Part 5: The Founding of a Home Laundry
Home washing machines as we know them today were not in very many homes during those years. Home dryers had not even been invented. Everyone’s home laundry was done by hand and dried on outdoor clothes lines…if the sun was out and it wasn’t winter. The early 1900s were not that convenient.
Just imagine what John was thinking. The future was promising. An opportunity to start and build a business that could service as many customers as he could acquire. It was at this point in time John made a life changing decision. He was able to borrow $15,000.00, equal today to $187,000.00*. For comparison, a loaf of bread cost 10 cents, a quart of milk cost 15 cents, one dozen eggs cost 57 cents, a pound of coffee cost 47 cents. Armed with the loan, John purchased a parcel of land in the North End of the City of New Bedford in 1919.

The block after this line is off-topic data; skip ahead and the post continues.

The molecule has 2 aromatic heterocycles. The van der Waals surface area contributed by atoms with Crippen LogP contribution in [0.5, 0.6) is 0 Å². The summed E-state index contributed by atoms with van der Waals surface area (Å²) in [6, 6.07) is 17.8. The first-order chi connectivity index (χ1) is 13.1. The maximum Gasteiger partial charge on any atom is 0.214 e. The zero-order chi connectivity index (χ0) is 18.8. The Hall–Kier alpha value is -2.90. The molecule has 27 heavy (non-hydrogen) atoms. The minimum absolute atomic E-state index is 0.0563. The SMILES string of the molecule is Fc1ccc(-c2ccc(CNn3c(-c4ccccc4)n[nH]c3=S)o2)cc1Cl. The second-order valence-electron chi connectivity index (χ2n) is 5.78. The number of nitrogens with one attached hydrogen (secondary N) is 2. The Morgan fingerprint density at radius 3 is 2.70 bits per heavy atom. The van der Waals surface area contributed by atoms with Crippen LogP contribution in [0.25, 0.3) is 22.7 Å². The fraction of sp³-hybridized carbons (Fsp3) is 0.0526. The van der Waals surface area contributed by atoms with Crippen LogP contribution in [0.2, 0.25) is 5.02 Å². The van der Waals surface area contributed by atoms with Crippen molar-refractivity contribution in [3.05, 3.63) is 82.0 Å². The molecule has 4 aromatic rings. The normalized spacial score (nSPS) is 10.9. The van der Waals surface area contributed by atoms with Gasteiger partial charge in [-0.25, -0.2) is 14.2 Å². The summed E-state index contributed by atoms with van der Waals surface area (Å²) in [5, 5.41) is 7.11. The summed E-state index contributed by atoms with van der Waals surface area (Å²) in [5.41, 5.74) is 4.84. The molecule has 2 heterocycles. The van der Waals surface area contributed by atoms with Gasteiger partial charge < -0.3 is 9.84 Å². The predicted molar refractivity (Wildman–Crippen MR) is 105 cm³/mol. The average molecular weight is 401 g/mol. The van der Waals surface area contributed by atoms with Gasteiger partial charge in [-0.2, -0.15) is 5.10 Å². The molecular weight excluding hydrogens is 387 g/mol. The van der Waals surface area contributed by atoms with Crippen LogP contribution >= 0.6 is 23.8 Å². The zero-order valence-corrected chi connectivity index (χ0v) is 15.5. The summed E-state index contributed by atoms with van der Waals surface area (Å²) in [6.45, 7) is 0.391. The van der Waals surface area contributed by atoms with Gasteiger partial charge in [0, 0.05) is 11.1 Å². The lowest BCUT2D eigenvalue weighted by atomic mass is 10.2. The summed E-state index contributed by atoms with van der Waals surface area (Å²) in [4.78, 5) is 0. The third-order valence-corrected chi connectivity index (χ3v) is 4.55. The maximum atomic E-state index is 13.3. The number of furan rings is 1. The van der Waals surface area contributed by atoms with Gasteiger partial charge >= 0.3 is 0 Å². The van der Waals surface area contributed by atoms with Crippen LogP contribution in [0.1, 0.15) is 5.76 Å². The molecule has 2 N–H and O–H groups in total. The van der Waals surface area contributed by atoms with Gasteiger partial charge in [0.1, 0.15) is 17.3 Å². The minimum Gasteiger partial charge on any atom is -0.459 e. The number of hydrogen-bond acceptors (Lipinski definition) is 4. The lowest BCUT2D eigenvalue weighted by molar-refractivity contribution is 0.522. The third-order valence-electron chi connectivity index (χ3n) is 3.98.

John proceeded to construct a building for his new laundry. He not only built his plant, he even manufactured (by hand) hundreds of his own 8”x10”x12” cement blocks. This is not too much of a surprise when you find that as a youth in Poland, all young people were trained for a specific trade. Take a guess! John’s training, thankfully, as a concrete mason.
Brooklawn Laundry Comes to Life…
John named his new business “Brooklawn Laundry”, since it was located near the entrance to Brooklawn Park. He installed one coal fired boiler, one steam engine, four wooden four pocket unloading washers with a capacity of 200 pounds each, and two small (about 30 pounds each) extractors.
Opening day for Brooklawn Laundry was January 1, 1919 (New Year’s Day at that time was not a holiday). John’s staff consisted of one steam engineer and one washman. John was also the first driver-salesman, as well as the extractor man.
* Source: 1918-19 Consumer Price Index